Steve Poltz, sober for 15 years and more active than ever

The former San Diego troubadour chats about his new album, living in Nashville, being a fan of Jack Tempchin and having a gazllion frequent-flyer miles on Southwest Airlines


Like many fans of the Grateful Dead, Steve Poltz was deeply saddened by the recent death of the band’s long-time lyricist, Robert Hunter, who co-wrote such Dead classics as “Box of Rain,” “Franklin’s Tower” and “Ripple.” But Poltz is surely one of the few Deadheads anywhere who credits having suffered a stroke as the reason he became a devotee of the iconic San Francisco band.

“I feel like the stroke slowed me down and I felt really sensitive to the world,” said Poltz, who had a stroke on stage in 2016 while doing a solo concert in Delaware. He had seen the Dead perform in 1979 and again on the band’s joint 1987 tour with Bob Dylan. But he did not become an avowed Deadhead until after his stroke, which saw him temporarily lose his ability to sing, eyesight and (once his vision returned) ability to read.

“After the stroke, I got into someone’s car and they were playing a recording of ‘Ripple’,” the now fully recovered Poltz recalled.

“I said: ‘Who’s that?’ And it was the Dead. I started reading their lyrics and it was like peeling back layers of an onion. Then, I started talking to friends of mine who know a lot about the Dead, and said listen to this 1972 version of ‘Morning Dew’ and this 1973 version of ‘Brokedown Palace.’ Now, I love a lot of their songs and I’ve performed at (former Dead bassist) Phil Lesh’s (Bay Area music venue) Terrapin Crossroads.”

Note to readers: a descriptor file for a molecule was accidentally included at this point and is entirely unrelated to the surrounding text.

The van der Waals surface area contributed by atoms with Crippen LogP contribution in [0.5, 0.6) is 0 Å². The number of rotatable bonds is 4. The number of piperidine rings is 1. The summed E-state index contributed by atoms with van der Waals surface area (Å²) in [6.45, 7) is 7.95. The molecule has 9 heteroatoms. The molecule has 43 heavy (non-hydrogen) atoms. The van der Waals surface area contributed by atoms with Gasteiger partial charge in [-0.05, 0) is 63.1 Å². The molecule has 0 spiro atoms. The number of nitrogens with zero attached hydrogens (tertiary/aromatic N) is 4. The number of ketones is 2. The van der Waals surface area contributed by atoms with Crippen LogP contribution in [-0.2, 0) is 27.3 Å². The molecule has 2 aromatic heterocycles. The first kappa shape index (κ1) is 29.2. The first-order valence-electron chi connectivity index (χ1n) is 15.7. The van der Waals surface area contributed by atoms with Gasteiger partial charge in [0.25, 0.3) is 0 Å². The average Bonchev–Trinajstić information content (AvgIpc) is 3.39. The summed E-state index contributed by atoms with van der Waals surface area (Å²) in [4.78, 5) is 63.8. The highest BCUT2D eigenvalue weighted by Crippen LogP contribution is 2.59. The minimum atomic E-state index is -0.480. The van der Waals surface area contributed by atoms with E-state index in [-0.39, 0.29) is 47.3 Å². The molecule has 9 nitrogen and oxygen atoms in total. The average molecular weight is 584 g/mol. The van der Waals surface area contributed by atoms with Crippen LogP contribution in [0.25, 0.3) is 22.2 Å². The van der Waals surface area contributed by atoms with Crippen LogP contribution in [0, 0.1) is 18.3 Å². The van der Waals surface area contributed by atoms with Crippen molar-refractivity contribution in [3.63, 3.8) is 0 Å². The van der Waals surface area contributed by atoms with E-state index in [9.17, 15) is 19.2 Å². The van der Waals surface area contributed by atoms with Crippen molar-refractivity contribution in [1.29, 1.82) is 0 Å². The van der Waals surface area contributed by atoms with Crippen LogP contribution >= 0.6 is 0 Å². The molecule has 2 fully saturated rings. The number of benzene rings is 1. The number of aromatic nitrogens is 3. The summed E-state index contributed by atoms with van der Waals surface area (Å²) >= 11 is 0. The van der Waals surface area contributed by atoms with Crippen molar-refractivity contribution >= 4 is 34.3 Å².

Those attending Poltz’s Saturday, Nov. 2, Poway OnStage concert, which co-stars 2019 Songwriters Hall of Fame inductee Jack Tempchin, can expect to hear Poltz do a Dead classic in between his many original songs.

“Since I had the stroke, I do at least one Dead song a night at my shows, much to the chagrin of certain fans of mine who don’t like the Dead,” Poltz, a former longtime San Diego resident, said. “But, hey, a lot of times, they don’t know it’s a Dead song!”

Earlier this year, Poltz released “Shine On.” It’s the 13th solo album of his career and his first for Compass, the record label founded and co-owned by Grammy Award-winning banjo player Allison Brown (who is a La Jolla High School alum).

It mixes earnest ballads, a bluegrass-flavored ditty called “Over the Top for You” and the country-rocking “The Pick-Up Song.” The Canada native spent part of this summer co-writing songs with Jewel, his former girlfriend and musical protégé in her Alaskan hometown of Homer. (He co-wrote her chart-topping 1997 hit, “You Were Meant For Me”).

A Nashville resident for the past three years, Poltz spoke with us from a recent concert stop in Waterloo, Ontario. Here are edited excerpts from that conversation.

Q: Has living in Nashville made you feel more, or less, secure about your musical abilities?

A: It’s been really inspiring. And it’s crazy, because there are so many choices and so many good players on every type of instrument. You can go see Vince Gill every Monday night for $15 at 3rd & Lindsley. You can go to the Ryman Theater, the Grand Ole Opry, the Bluebird Cafe. It’s humbling, it’s inspiring, and I love it. The creativity in Nashville is amazing.

Q: “Shine On” is your first new album in three years. Did you have the songs stockpiled, or did you write most of them after you knew you were making the album?

A: I always have so many songs stockpiled. I need to get in and record another album. Now that I’m on a record label again, it’s easier because I can say: “Oh, I want to make another record now.” It’s hard running your own label, as I discovered. I love the folks at Compass.

Q: Now that you live in Nashville, do you now own a pick-up truck? Or do you just sing about having one?

A: I barely even own a car. All my cars are rentals; I just sang about a pick-up truck. I love renting cars.

Q: Ever rent a pick-up truck?